On 9 and 10 April 2015, at the final conference of the international Institutions for Sustainable Peace network, scientists and politicians will discuss institutions that create peace.
Institutional reforms in post-war and divided societies aim to mitigate conflict risks that emerge from the misalignment between a society and its institutional designs. These reforms typically address problems such as the exclusion of minorities, the lack of accountability and legitimacy of political authorities, and the inefficiency of existing institutions in addressing social problems such as inequality and basic provision of services.
Such institution building is often path dependent: pre-war institutions continue to function during conflict and post-war periods, while new political institutions are build in parallel to the old ones. This creates new tensions if, for instance, traditional chiefdom structures of authority are to be replaced by elections. The creation of institutional arrangements after war is also often influenced by the dynamics of armed conflict: war lords, to name only one example, are rewarded with a seat at the negotiation and often the government table.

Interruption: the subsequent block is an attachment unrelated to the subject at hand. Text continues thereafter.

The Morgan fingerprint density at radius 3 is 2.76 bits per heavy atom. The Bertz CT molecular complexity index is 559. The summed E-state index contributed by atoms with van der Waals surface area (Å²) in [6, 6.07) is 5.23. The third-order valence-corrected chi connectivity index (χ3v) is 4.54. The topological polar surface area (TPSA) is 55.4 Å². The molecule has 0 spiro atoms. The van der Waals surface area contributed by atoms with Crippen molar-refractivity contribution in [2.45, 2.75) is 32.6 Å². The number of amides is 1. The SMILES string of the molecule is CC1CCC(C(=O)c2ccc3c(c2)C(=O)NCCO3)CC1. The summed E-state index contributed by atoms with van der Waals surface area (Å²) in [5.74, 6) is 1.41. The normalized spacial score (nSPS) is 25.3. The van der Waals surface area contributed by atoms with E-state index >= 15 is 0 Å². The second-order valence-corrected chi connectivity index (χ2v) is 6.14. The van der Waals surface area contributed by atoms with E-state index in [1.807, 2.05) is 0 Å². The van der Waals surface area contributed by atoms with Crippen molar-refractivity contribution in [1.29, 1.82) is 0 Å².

How can local and international actors design institutions that promote peace in post-war situations? What challenges do practitioners face when dealing with ongoing tensions between former warring parties or when facing the task to build up a new country after a long-lasting war? What are the ingredients of successful peace- and statebuilding?
The Institutions for Sustainable Peace (ISP) Network discusses these questions. During its final Conference, taking place at the GIGA from 9-10 April 2015, the ISP Network participants will summarize the main findings and formulate policy recommendations for institutional reforms in the five areas of state institutions. Thus, the network will engage in a dialogue with representatives of international and national institutions as well as NGOs working on institutional reform in post-conflict societies and draw conclusions for the policy community.